Girlguides can offer girls a respite from pressure of gendered expectations. Clare Burgess offers her perspective as a late-joiner
Starting Guiding at the rather late age of 20, I was admittedly being a hypocrite. All of the benefits I claim to get out of it now were far from my mind and I did not like the idea of a single-sex organisation. After all, that is why I was never a Guide growing up.
The truth is I was just looking for a way to fill my time. I was a student with the beginning stages of a horrible bout of depression. I was looking for any reason to leave the house. I answered an ad and by the time they contacted me I’d forgotten all about it.
I arrived at the meeting out of a sense of obligation and was led, looking confused, into the church hall. Two leaders were anxious for help and I was dispatched into the kitchen to help supervise some cupcake baking.
It was a mess. This group of girls (a patrol, I was told) had decided to bake cupcakes. Between them they had managed to bring all the ingredients to the meeting. One had the butter and another one had the sugar and flour. A mess was made and we all had a laugh cooking, talking and then cleaning up together.
Still, I was wondering why this was happening. It seemed to be badly planned, silly and bound to go wrong. Why where these girls allowed to organise themselves? Why where they working towards a chocolate Go For It? Whose idea was that?
It was all their idea, naturally. And later, when I had adjusted to working well with unpredictability, I saw why it was such a good idea. Doing the chocolate Go For It taught the girls two things. First they got to learn important facts about chocolate and then they got to learn about working together.
On the smallest level you can see girls gain confidence. But Girlguiding UK also takes part in nationwide research and international projects that benefit girls and women. Since 2007, Girlguiding UK has been conducting focus groups and polls to see how girls and young women feel.
The first of these given to me, ‘Under 10 and Under Pressure’, made a huge impact. In that report, girls under 10 linked all kinds of success with looking beautifully and dressing fashionably. Not only would they have more friends and better luck with boys, but attractive girls where also seen as being more intelligent. It was a bleak but truthful picture.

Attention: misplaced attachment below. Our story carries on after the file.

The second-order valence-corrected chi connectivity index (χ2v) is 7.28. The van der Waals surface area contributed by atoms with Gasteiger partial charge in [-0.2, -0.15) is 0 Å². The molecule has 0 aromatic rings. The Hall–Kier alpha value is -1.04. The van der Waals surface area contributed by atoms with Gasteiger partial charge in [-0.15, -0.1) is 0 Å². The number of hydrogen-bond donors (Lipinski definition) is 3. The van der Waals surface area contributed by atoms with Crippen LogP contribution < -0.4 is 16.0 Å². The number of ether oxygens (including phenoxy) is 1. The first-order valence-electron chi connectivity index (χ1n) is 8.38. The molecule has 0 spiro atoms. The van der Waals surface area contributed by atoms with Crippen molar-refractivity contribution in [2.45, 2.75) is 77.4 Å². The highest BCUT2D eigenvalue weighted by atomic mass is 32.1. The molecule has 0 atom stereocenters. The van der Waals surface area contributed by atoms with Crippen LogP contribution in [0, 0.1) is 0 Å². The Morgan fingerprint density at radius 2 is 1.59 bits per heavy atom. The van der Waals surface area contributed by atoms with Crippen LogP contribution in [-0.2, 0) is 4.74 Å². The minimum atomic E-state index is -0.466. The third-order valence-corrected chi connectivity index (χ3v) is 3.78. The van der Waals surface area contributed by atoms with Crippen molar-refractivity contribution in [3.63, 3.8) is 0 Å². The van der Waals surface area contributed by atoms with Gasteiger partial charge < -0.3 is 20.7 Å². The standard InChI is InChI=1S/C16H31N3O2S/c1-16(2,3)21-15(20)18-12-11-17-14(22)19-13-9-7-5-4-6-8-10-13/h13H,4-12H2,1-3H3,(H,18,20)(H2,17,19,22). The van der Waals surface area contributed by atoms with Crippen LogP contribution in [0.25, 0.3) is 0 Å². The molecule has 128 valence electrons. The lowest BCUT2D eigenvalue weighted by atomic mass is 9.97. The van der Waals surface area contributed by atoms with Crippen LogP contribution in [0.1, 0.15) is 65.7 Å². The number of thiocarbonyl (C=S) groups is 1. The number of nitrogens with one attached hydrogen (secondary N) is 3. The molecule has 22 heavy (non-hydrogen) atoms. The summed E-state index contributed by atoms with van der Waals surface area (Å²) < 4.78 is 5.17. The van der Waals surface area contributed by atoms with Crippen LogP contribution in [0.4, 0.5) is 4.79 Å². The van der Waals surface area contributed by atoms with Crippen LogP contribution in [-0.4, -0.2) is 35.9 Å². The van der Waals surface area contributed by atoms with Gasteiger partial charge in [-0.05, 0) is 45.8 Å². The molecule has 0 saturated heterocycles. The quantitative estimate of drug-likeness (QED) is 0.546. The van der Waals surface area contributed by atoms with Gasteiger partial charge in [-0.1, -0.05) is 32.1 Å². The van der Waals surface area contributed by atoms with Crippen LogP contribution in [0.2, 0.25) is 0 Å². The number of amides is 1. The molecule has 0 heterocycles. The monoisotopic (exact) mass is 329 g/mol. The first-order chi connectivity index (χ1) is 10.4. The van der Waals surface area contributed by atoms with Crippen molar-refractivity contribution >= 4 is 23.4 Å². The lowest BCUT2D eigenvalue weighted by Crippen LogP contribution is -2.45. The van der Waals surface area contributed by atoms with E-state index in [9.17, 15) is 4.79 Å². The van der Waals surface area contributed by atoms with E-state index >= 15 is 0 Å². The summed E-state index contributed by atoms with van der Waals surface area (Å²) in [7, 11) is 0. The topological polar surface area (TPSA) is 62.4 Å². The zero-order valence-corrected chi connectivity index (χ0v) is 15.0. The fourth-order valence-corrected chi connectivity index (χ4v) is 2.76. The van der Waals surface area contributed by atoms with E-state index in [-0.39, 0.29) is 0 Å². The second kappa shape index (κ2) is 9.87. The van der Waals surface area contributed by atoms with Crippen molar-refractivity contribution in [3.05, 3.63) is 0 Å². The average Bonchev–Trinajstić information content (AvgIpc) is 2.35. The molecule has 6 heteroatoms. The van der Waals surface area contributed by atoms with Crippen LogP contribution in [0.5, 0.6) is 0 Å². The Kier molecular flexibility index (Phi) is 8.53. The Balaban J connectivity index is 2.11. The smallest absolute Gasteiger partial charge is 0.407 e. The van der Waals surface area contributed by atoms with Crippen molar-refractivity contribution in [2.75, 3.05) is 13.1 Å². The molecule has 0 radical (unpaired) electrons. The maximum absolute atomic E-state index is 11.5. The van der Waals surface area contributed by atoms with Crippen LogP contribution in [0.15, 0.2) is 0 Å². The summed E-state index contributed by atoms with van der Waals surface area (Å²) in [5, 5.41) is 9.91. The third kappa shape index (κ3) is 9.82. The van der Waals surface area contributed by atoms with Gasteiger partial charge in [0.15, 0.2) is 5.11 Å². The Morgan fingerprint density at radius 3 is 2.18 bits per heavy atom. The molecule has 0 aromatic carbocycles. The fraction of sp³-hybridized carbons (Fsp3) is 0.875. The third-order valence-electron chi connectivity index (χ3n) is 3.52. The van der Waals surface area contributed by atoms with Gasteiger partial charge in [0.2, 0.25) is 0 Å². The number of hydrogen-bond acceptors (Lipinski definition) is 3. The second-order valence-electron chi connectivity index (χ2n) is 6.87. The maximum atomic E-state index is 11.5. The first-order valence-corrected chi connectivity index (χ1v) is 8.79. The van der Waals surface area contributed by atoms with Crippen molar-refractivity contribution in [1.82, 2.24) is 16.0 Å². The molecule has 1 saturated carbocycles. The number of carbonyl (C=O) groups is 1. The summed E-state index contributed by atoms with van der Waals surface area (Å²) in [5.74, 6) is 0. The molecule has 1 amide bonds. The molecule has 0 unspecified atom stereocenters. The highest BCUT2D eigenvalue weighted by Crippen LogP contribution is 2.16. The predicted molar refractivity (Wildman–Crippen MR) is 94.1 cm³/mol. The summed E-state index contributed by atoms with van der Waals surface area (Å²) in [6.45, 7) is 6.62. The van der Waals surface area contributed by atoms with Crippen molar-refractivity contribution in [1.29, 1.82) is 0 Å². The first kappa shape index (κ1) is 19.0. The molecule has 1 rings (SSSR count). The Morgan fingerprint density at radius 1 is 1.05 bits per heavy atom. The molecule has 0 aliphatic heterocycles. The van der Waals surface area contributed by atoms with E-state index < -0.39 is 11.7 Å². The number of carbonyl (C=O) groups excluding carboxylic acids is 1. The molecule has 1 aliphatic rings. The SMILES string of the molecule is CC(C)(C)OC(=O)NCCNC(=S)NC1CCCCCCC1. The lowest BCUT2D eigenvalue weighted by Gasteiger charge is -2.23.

Rather than just preach about how bad it was for girls today we were given resources to help them. Alongside this research we Guiders (leaders) received a pack called ‘Looking at Me’. In it were lots of fantastic ways to get girls talking about how they view themselves and others. I used it as the focus of a sleepover.
A girls only space was the perfect place for us to discuss what was in the pack. Puberty was a big issue but it was approached in a fun, light way. We stuck cotton wool to a picture of a person talking about wanted and unwanted hair. One of the older girls talked about using hair removal cream and we winced at stories about waxing. Guiding gave them a safe place to discuss their bodies.
Although I could see the reason why girls enjoy and benefit from Guiding there were some uncomfortable elements for me. In the pit of my stomach I could not help shift the feeling that it was wrong. I’m against, more than anything, excluding people. Yet there we were excluding half of the population.
It is something I still think is wrong, but I was still a proud Guide. I wondered if the girls I knew would be able to develop in the same way with boys around. There are issues – periods, bras, waxing – that we would not be able to talk about. Of course with boys around our girls would have been forced to be, well, girls.
It is unfortunate that the girls would be seen as girls first and individuals second. What is worse is that they may feel the need to be girls first and individuals second. When I asked the girls if we should (on principle) let boys in the unit the girls who argued ‘yes’ wanted to flirt. Flirting is not the worst way to spend the afternoon but I do not think we would be able build skills and confidence the same way.
What really cemented it for me was talking to another leader. She told me about a Senior Section (ages 14-26) unit she used to run. They were thinking of joining forces with the local Adventure Scouts but the girls were against it. They liked having this place to go to where they could ‘just be girls’.
Guiding gives a safe place for girls to explore almost anything they want without feeling under pressure to perform in traditional gender roles. In an ideal world I’d be the first one to welcome boys through the door. This world is, of course, far from ideal. One day we may get there, but today we need Guiding.
Photo of a group of Guides, used with permission from Girlguiding UK